3)   The American Physics Society issued a policy statement over a year ago on climate change which resulted in a protest resignation of a stellar Fellow of the APS.  In January, the APS  reconvened a workshop on its policy statement due to developing evidence and a by-law 5 year schedule.  Added to the review committee are the well credentialed individuals John Christy, Judith Curry, and Richard Lindzen, who admittedly question AGW assumptions.  The basis for question revisiting is the extensive workshop framing document.

The progression of IPCC temperature change ranges over time including an estimate based on solar activity.

The progression of IPCC temperature change ranges over time including an estimate based on solar activity.

4)  There are also questions regarding the approaches to regulation by the EPA.  Since they are the assumed political gold lead, the local efforts flow from them.

5)  The IPCC assessment reports have not shown a progression to improved uncertainty in future expectations.  In fact and although tremendous efforts have been expended on models, the uncertainty has actually expanded or at least been unchanged.  One is the projection of sea level rise (SLR).  The accompanying chart shows the start and the progression.  Recall that VP Al Gore used the first to claim loss of things like Miami FL. Likewise, the snapshot in time of modern satellite temperature data shows that for the last nominal 17 years (pick your anchor), the temperature trend is below the lowest projections of the computer models.  Similar analysis of IPCC temperature projections and independent authors  is shown in the second chart.  AR4 tightened the climate sensitivity uncertainty, but AR5 increased it while the SPM asserted more confidence in man causing a problem.  Included in this chart is the estimate for solar activity based on the 20th century data of low output and the ‘grand maximum’ during the last half.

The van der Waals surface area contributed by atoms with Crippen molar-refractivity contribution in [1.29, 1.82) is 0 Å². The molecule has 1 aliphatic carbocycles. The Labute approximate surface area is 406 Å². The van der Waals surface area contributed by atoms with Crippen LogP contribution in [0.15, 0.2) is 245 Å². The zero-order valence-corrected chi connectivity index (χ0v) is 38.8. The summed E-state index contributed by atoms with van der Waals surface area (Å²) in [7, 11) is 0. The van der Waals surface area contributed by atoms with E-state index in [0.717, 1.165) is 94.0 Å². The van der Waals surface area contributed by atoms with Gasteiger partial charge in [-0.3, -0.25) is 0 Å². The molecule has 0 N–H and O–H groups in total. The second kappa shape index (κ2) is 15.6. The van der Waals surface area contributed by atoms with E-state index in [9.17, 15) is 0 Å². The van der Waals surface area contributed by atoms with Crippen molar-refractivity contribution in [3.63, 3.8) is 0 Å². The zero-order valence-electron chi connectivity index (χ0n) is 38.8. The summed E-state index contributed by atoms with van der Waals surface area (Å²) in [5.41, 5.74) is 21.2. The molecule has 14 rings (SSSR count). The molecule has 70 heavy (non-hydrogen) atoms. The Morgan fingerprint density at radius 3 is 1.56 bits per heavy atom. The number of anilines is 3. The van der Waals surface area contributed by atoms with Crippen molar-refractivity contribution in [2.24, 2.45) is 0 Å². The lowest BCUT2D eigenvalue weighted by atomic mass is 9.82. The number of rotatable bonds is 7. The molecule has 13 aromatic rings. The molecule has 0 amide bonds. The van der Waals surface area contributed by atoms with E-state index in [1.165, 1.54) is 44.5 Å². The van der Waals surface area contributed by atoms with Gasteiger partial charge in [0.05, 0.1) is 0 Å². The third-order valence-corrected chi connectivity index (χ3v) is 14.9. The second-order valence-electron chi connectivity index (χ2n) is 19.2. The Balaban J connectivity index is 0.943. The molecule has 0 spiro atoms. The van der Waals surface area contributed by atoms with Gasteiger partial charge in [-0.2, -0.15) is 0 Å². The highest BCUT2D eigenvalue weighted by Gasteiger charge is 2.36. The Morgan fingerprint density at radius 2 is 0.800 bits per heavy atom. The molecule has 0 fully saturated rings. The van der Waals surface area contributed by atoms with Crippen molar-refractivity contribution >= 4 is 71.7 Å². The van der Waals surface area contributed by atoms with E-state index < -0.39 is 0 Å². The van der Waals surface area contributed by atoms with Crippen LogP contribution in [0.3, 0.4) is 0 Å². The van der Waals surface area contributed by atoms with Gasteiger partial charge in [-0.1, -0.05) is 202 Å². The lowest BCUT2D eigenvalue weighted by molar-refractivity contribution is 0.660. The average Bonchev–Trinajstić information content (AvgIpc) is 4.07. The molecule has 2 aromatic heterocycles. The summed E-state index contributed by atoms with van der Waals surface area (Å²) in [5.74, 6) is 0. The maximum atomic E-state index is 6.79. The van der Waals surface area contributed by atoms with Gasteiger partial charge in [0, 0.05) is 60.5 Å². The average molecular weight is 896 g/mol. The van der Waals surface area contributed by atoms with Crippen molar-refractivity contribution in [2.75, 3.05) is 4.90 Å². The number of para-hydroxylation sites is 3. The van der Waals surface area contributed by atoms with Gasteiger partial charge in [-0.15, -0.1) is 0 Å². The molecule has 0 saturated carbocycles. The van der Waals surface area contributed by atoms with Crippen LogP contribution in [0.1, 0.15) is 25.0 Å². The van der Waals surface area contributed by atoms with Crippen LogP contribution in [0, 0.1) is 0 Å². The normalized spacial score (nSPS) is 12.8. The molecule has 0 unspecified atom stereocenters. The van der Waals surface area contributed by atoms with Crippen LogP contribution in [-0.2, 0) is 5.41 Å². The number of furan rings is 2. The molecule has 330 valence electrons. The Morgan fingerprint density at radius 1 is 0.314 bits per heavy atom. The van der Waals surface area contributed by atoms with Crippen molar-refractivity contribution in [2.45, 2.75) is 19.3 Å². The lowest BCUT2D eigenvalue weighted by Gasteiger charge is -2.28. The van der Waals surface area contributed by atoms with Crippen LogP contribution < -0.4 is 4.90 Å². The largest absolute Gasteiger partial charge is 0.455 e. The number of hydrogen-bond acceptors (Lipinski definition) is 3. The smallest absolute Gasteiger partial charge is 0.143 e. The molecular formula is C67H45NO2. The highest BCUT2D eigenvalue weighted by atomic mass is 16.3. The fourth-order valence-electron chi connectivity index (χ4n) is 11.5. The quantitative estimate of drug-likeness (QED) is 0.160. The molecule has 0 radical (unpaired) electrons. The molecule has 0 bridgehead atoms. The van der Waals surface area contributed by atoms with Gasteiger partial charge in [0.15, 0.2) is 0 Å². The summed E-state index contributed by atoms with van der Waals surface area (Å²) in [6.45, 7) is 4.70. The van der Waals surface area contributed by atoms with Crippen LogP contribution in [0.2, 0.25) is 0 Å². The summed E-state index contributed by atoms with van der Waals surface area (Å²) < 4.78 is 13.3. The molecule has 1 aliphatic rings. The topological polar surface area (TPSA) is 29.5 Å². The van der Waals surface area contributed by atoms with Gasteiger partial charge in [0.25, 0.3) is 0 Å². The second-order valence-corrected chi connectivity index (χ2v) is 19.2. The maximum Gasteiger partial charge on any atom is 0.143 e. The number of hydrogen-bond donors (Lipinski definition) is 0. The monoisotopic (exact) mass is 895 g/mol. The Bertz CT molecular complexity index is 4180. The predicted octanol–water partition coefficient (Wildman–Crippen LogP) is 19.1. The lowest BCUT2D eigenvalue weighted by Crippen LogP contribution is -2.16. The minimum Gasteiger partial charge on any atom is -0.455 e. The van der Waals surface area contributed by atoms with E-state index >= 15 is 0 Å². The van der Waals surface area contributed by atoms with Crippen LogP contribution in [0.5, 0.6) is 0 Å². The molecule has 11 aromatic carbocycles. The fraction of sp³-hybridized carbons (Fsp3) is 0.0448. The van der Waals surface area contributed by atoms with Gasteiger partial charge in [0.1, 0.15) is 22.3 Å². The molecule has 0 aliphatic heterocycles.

Billions have been spent by governments and private investigators since inception of the IPCC with really no improvement in projections.  Even though the advocates say that ‘the science is settled’, there is plenty to consider whether the ‘precautionary principle‘ should continue to rule.

Also, might want to take a just-for-fun gander at the public statements of some of the advocates, such as:

“A global climate treaty must be implemented even if there is no scientific evidence to back the greenhouse effect.” Richard Benedik, former U.S./UN bureaucrat

*Redacted from AR5 SPM showing increasing emissions for upper middle income countries (UMC) vs high income countries’ efforts.  Punishing HIC will likely not matter.

Be Sociable, Share!
  • Twitter
  • Facebook
  • email
  • StumbleUpon
  • Google Reader
  • LinkedIn

Leave a Reply




You can use these HTML tags

<a href="" title=""> <abbr title=""> <acronym title=""> <b> <blockquote cite=""> <cite> <code> <del datetime=""> <em> <i> <q cite=""> <strike> <strong>